The current treatment options for brain cancer are chemotherapy, radiotherapy, steroid therapy, craniotomy, or a combination of these treatments. If the surgical option is chosen, the neurosurgeons will usually plan the surgery utilizing MRI volumetric images. This neurosurgical planning step is crucial to determine the best and safest surgical approach in minimizing permanent damage to normal brain tissues. Although MRI images are superior in demonstrating the distinction between the brain tumor and normal brain tissues, it is difficult for the surgeons to infer the precise volume and dimension merely based on the medical images viewed on the two-dimensional screen.,, Such limitation could be resolved by creating graspable, realistic 3D printed model from the volumetric dataset to fully exploit the 3D potential of MRI scans.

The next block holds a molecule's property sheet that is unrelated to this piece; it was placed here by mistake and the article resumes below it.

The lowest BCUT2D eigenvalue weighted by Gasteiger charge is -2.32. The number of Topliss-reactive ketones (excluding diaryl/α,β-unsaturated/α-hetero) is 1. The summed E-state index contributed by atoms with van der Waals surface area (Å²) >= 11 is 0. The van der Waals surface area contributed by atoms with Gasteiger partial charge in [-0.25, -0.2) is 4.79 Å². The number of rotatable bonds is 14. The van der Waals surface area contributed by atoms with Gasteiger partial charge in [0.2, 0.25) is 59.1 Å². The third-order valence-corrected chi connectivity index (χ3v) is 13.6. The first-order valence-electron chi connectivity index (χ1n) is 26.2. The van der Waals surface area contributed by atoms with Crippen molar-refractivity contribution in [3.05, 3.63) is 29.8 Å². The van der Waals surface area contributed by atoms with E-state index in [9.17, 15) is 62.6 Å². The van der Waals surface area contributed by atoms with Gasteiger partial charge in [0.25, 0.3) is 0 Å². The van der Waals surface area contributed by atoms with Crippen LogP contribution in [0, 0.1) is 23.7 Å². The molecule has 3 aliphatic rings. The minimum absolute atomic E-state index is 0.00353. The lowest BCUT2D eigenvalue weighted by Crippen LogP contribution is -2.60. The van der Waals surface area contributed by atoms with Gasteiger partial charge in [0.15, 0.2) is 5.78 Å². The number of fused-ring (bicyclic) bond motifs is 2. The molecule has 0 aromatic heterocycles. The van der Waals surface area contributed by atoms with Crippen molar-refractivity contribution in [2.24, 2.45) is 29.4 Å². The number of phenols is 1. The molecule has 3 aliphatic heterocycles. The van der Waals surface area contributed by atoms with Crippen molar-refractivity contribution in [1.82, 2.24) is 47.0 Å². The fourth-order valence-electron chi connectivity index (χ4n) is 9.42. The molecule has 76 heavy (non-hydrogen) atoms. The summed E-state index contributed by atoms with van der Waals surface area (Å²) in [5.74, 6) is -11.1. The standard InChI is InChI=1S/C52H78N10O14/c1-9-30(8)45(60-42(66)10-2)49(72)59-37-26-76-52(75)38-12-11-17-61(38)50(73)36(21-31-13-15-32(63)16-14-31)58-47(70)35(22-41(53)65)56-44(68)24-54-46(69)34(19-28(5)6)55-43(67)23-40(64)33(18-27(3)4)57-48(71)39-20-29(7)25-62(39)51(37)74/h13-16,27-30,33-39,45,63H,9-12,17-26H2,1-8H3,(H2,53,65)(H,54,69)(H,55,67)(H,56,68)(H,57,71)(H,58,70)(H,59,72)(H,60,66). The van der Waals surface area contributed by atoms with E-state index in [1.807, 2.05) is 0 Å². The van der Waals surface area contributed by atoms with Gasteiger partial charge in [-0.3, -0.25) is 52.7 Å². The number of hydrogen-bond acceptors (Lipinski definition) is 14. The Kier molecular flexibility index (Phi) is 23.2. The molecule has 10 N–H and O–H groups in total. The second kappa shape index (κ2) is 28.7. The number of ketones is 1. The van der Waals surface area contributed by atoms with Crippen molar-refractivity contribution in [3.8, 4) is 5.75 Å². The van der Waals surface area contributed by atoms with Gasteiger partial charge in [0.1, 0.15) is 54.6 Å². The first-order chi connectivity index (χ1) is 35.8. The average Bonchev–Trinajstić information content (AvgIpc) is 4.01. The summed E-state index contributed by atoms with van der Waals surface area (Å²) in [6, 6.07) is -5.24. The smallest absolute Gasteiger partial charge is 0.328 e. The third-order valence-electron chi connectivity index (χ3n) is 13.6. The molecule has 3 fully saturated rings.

This is confirmed by our preliminary report. The 3D printed physical model shows the brain tumor in relation to the surrounding structures with the tumor detachable from the brain tissue. Further research is warranted to investigate the clinical value of 3D printed models in presurgical planning of brain tumor.